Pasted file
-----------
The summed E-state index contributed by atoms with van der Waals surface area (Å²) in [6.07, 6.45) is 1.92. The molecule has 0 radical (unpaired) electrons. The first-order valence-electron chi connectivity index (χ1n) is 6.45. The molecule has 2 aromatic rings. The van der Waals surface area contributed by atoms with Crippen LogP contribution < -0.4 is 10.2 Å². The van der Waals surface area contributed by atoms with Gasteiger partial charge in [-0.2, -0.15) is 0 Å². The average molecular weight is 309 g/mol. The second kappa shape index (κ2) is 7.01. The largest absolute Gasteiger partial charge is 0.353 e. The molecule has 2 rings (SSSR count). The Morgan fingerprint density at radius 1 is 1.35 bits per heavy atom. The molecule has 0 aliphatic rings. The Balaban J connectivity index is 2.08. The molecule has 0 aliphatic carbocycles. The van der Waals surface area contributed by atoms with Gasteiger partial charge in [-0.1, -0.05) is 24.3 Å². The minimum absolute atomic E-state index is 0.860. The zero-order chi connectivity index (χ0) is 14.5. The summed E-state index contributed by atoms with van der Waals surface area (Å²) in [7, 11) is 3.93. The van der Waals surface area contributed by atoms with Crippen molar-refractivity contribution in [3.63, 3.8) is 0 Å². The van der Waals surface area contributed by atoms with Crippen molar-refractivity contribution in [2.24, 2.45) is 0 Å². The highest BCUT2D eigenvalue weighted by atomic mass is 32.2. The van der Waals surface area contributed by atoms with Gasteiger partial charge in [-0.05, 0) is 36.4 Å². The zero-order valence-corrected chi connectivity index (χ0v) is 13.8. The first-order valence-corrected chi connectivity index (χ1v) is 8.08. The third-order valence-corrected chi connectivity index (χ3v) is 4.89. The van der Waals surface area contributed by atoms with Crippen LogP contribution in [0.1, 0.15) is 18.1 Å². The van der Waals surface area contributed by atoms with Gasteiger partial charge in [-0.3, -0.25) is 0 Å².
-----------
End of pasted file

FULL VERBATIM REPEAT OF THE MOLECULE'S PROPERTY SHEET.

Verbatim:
The summed E-state index contributed by atoms with van der Waals surface area (Å²) in [6.07, 6.45) is 1.92. The molecule has 0 radical (unpaired) electrons. The first-order valence-electron chi connectivity index (χ1n) is 6.45. The molecule has 2 aromatic rings. The van der Waals surface area contributed by atoms with Crippen LogP contribution < -0.4 is 10.2 Å². The van der Waals surface area contributed by atoms with Gasteiger partial charge in [-0.2, -0.15) is 0 Å². The average molecular weight is 309 g/mol. The second kappa shape index (κ2) is 7.01. The largest absolute Gasteiger partial charge is 0.353 e. The molecule has 2 rings (SSSR count). The Morgan fingerprint density at radius 1 is 1.35 bits per heavy atom. The molecule has 0 aliphatic rings. The Balaban J connectivity index is 2.08. The molecule has 0 aliphatic carbocycles. The van der Waals surface area contributed by atoms with Gasteiger partial charge in [-0.1, -0.05) is 24.3 Å². The minimum absolute atomic E-state index is 0.860. The zero-order chi connectivity index (χ0) is 14.5. The summed E-state index contributed by atoms with van der Waals surface area (Å²) in [7, 11) is 3.93. The van der Waals surface area contributed by atoms with Crippen molar-refractivity contribution in [3.63, 3.8) is 0 Å². The van der Waals surface area contributed by atoms with Crippen molar-refractivity contribution in [2.24, 2.45) is 0 Å². The highest BCUT2D eigenvalue weighted by atomic mass is 32.2. The van der Waals surface area contributed by atoms with Gasteiger partial charge in [-0.05, 0) is 36.4 Å². The zero-order valence-corrected chi connectivity index (χ0v) is 13.8. The first-order valence-corrected chi connectivity index (χ1v) is 8.08. The third-order valence-corrected chi connectivity index (χ3v) is 4.89. The van der Waals surface area contributed by atoms with Crippen LogP contribution in [0.1, 0.15) is 18.1 Å². The van der Waals surface area contributed by atoms with Gasteiger partial charge in [-0.3, -0.25) is 0 Å².